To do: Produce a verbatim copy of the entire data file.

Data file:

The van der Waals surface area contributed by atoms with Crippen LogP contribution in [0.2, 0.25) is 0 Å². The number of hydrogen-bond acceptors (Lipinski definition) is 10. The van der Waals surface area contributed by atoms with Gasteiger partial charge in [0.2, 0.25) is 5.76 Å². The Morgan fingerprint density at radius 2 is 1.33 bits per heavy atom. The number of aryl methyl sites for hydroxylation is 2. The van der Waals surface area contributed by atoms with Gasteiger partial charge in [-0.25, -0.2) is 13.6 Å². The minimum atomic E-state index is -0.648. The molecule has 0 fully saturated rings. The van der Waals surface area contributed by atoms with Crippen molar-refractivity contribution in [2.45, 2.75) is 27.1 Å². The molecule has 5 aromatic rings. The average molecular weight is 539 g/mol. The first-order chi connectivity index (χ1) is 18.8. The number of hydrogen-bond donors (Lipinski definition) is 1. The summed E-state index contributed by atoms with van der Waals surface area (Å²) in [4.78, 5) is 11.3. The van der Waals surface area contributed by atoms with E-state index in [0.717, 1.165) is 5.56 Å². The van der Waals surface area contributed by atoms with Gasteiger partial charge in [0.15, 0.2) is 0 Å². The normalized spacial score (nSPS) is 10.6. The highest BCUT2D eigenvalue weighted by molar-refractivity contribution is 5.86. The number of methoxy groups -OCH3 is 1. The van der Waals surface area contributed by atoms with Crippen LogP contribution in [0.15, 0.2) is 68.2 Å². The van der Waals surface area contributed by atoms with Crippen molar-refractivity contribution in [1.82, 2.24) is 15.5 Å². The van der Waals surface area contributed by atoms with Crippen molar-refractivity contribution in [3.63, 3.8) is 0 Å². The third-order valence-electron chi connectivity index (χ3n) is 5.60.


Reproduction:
The van der Waals surface area contributed by atoms with Crippen LogP contribution in [0.2, 0.25) is 0 Å². The number of hydrogen-bond acceptors (Lipinski definition) is 10. The van der Waals surface area contributed by atoms with Gasteiger partial charge in [0.2, 0.25) is 5.76 Å². The Morgan fingerprint density at radius 2 is 1.33 bits per heavy atom. The number of aryl methyl sites for hydroxylation is 2. The van der Waals surface area contributed by atoms with Gasteiger partial charge in [-0.25, -0.2) is 13.6 Å². The minimum atomic E-state index is -0.648. The molecule has 0 fully saturated rings. The van der Waals surface area contributed by atoms with Crippen molar-refractivity contribution in [2.45, 2.75) is 27.1 Å². The molecule has 5 aromatic rings. The average molecular weight is 539 g/mol. The first-order chi connectivity index (χ1) is 18.8. The number of hydrogen-bond donors (Lipinski definition) is 1. The summed E-state index contributed by atoms with van der Waals surface area (Å²) in [4.78, 5) is 11.3. The van der Waals surface area contributed by atoms with E-state index in [0.717, 1.165) is 5.56 Å². The van der Waals surface area contributed by atoms with Gasteiger partial charge in [0.15, 0.2) is 0 Å². The normalized spacial score (nSPS) is 10.6. The highest BCUT2D eigenvalue weighted by molar-refractivity contribution is 5.86. The number of methoxy groups -OCH3 is 1. The van der Waals surface area contributed by atoms with Crippen LogP contribution in [0.15, 0.2) is 68.2 Å². The van der Waals surface area contributed by atoms with Crippen molar-refractivity contribution in [1.82, 2.24) is 15.5 Å². The van der Waals surface area contributed by atoms with Crippen molar-refractivity contribution in [3.63, 3.8) is 0 Å². The third-order valence-electron chi connectivity index (χ3n) is 5.60.